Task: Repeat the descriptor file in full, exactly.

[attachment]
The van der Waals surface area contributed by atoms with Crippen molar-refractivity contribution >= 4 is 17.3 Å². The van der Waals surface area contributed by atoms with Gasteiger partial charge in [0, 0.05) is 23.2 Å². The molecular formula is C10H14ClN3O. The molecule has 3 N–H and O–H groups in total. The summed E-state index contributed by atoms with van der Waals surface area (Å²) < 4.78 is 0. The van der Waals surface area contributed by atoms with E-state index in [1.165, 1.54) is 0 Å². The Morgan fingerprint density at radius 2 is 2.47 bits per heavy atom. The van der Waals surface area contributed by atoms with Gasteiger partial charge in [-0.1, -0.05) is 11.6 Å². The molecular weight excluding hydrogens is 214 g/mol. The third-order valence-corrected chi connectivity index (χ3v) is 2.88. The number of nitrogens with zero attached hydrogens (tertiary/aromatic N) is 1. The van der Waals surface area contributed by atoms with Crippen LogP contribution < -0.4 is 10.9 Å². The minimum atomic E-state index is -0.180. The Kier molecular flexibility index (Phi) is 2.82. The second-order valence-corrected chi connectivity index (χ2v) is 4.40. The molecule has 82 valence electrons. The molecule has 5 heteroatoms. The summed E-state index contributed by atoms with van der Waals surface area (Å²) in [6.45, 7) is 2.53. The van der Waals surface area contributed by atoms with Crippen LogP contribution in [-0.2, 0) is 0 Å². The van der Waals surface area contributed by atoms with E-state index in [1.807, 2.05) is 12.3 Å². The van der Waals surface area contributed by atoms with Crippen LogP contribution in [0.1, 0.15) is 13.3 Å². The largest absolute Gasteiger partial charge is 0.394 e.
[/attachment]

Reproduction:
The van der Waals surface area contributed by atoms with Crippen molar-refractivity contribution >= 4 is 17.3 Å². The van der Waals surface area contributed by atoms with Gasteiger partial charge in [0, 0.05) is 23.2 Å². The molecular formula is C10H14ClN3O. The molecule has 3 N–H and O–H groups in total. The summed E-state index contributed by atoms with van der Waals surface area (Å²) < 4.78 is 0. The van der Waals surface area contributed by atoms with E-state index in [1.165, 1.54) is 0 Å². The Morgan fingerprint density at radius 2 is 2.47 bits per heavy atom. The van der Waals surface area contributed by atoms with Gasteiger partial charge in [-0.1, -0.05) is 11.6 Å². The molecular weight excluding hydrogens is 214 g/mol. The third-order valence-corrected chi connectivity index (χ3v) is 2.88. The number of nitrogens with zero attached hydrogens (tertiary/aromatic N) is 1. The van der Waals surface area contributed by atoms with Crippen LogP contribution < -0.4 is 10.9 Å². The minimum atomic E-state index is -0.180. The Kier molecular flexibility index (Phi) is 2.82. The second-order valence-corrected chi connectivity index (χ2v) is 4.40. The molecule has 82 valence electrons. The molecule has 5 heteroatoms. The summed E-state index contributed by atoms with van der Waals surface area (Å²) in [6.45, 7) is 2.53. The van der Waals surface area contributed by atoms with Crippen LogP contribution in [-0.2, 0) is 0 Å². The van der Waals surface area contributed by atoms with E-state index in [1.807, 2.05) is 12.3 Å². The van der Waals surface area contributed by atoms with Crippen LogP contribution in [0.1, 0.15) is 13.3 Å². The largest absolute Gasteiger partial charge is 0.394 e.